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Hepatitis B and C in household and health services solid waste workers

Overview of attention for article published in Cadernos de Saúde Pública, November 2015
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Title
Hepatitis B and C in household and health services solid waste workers
Published in
Cadernos de Saúde Pública, November 2015
DOI 10.1590/0102-311x00083814
Pubmed ID
Authors

Marcos Paulo Gomes Mol, Dirceu Bartolomeu Greco, Sandy Cairncross, Leo Heller

Abstract

Human contact with solid waste poses biological, chemical, and physical health risks for workers involved in waste collection, transportation, and storage. The potential risk to human health resulting from contact with health services waste or household waste still sparks considerable controversy. The aim of this study was to identify the context of scientific discussions on risk/infection from the hepatitis B and C viruses in workers that collect solid waste from health services or households. The search covered publications up to 2013 in Brazilian and international databases, and 11 articles were selected through a literature review. Of these, six conclude that there is an increased risk of infection in workers that collect household waste when compared to those unexposed to waste, three point to greater risk for workers that collect health services waste as compared to those that collect ordinary waste, and the other two found no difference between exposed and unexposed individuals.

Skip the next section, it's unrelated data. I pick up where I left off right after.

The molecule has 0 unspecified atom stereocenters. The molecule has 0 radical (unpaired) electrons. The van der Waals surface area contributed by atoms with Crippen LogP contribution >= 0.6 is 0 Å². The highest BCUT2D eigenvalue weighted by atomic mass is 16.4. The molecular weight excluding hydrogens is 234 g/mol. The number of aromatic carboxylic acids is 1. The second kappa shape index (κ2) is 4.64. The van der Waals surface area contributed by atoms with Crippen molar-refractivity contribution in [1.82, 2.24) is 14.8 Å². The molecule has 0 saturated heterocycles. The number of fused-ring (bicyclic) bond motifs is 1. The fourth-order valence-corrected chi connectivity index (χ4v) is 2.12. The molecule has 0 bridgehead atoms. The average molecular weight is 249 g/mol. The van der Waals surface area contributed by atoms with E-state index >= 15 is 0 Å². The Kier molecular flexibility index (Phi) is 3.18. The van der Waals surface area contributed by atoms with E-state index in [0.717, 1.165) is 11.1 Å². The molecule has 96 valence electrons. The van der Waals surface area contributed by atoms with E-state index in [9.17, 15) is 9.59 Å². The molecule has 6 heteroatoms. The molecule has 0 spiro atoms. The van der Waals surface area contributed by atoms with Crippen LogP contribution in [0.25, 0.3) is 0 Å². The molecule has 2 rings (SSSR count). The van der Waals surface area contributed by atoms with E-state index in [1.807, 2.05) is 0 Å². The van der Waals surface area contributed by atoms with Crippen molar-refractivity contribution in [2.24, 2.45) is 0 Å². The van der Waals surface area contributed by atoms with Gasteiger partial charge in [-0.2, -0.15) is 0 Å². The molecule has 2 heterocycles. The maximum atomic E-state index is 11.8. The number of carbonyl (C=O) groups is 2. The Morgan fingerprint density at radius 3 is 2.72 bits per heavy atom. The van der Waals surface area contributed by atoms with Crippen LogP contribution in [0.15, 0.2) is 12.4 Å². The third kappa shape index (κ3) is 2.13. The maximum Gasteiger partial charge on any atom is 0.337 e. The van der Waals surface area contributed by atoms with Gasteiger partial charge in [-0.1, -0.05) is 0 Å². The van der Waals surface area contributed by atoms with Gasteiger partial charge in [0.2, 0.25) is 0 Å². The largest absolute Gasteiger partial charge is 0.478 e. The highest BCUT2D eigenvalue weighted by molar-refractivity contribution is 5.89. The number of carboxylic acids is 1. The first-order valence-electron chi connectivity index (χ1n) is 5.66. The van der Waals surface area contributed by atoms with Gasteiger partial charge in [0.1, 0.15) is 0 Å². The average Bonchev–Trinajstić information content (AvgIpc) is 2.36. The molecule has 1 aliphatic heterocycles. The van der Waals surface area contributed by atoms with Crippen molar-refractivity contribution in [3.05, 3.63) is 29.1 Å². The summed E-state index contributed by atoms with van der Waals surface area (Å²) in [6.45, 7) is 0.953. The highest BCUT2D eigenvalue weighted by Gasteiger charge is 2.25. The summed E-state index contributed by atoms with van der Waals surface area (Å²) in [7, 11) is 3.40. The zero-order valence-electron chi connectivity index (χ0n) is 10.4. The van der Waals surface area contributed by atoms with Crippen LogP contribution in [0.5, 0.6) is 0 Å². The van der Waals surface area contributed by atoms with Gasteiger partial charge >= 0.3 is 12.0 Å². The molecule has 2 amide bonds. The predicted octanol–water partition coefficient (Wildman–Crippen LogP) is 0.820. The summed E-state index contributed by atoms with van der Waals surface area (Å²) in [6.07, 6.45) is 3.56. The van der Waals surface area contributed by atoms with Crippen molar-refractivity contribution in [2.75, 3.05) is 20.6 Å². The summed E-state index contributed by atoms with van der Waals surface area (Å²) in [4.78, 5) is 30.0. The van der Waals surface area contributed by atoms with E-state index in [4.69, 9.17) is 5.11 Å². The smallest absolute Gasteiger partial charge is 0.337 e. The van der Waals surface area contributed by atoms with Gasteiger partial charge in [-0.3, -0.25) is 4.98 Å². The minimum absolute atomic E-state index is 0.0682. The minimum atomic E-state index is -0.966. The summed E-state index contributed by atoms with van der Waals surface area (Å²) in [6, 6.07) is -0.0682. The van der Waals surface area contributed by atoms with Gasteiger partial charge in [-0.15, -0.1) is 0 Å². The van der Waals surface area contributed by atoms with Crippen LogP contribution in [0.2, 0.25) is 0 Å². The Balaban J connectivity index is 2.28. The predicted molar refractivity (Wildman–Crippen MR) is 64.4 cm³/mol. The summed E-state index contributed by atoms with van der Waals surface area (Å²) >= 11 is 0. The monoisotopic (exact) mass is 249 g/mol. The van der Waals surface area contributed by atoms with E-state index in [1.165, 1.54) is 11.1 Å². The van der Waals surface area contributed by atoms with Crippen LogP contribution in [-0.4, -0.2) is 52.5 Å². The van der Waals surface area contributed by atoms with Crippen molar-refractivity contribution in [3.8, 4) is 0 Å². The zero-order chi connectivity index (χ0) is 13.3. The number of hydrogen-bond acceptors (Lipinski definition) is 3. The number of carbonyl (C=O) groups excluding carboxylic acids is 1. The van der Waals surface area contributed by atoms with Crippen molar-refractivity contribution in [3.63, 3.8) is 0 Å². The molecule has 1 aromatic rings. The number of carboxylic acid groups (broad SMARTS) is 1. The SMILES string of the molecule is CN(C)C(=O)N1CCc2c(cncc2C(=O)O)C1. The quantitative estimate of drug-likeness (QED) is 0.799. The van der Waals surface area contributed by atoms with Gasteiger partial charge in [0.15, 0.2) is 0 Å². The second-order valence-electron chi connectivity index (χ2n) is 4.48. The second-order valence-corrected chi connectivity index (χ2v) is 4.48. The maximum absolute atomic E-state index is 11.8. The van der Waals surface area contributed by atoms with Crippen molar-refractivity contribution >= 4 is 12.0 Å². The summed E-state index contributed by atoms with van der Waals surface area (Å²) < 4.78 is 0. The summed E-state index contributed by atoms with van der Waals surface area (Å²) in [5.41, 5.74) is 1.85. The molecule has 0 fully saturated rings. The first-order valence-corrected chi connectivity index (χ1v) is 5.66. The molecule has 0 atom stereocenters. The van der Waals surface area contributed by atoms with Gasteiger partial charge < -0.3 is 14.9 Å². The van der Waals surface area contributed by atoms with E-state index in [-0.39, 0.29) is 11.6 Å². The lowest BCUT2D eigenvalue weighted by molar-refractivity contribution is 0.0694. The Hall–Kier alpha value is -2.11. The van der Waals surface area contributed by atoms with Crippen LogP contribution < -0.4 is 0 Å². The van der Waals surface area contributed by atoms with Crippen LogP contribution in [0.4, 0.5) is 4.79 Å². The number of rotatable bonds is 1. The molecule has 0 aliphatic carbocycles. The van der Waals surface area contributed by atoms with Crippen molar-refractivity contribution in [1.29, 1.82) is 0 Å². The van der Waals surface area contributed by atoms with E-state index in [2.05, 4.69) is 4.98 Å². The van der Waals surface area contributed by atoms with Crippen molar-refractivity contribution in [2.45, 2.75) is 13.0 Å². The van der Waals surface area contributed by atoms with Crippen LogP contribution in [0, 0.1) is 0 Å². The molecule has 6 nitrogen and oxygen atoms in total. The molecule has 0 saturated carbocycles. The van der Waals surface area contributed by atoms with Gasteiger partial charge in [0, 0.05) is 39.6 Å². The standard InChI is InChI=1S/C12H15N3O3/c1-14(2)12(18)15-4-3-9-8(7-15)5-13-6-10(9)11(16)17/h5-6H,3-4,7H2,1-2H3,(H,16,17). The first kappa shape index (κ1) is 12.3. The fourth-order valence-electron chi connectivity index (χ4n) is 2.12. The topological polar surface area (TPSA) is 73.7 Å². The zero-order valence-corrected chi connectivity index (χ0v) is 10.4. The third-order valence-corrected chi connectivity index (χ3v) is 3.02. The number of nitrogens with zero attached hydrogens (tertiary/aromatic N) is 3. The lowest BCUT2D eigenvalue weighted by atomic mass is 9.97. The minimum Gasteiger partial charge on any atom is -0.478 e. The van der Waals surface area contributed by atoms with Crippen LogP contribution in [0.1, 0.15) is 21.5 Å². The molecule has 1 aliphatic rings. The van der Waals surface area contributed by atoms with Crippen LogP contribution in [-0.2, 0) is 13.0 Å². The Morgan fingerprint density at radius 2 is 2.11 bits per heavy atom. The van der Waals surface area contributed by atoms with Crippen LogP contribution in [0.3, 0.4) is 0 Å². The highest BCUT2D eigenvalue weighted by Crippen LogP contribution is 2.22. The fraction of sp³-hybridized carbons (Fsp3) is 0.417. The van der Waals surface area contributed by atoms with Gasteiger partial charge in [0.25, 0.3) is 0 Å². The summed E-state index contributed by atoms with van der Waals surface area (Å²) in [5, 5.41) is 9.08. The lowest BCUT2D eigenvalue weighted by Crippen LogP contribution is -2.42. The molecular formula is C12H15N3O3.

Twitter Demographics

The data shown below were collected from the profiles of 2 tweeters who shared this research output. Click here to find out more about how the information was compiled.

Mendeley readers

The data shown below were compiled from readership statistics for 15 Mendeley readers of this research output. Click here to see the associated Mendeley record.

Geographical breakdown

Country Count As %
Unknown 15 100%

Demographic breakdown

Readers by professional status Count As %
Researcher 1 7%
Student > Postgraduate 1 7%
Student > Doctoral Student 1 7%
Unknown 12 80%
Readers by discipline Count As %
Environmental Science 2 13%
Agricultural and Biological Sciences 1 7%
Unknown 12 80%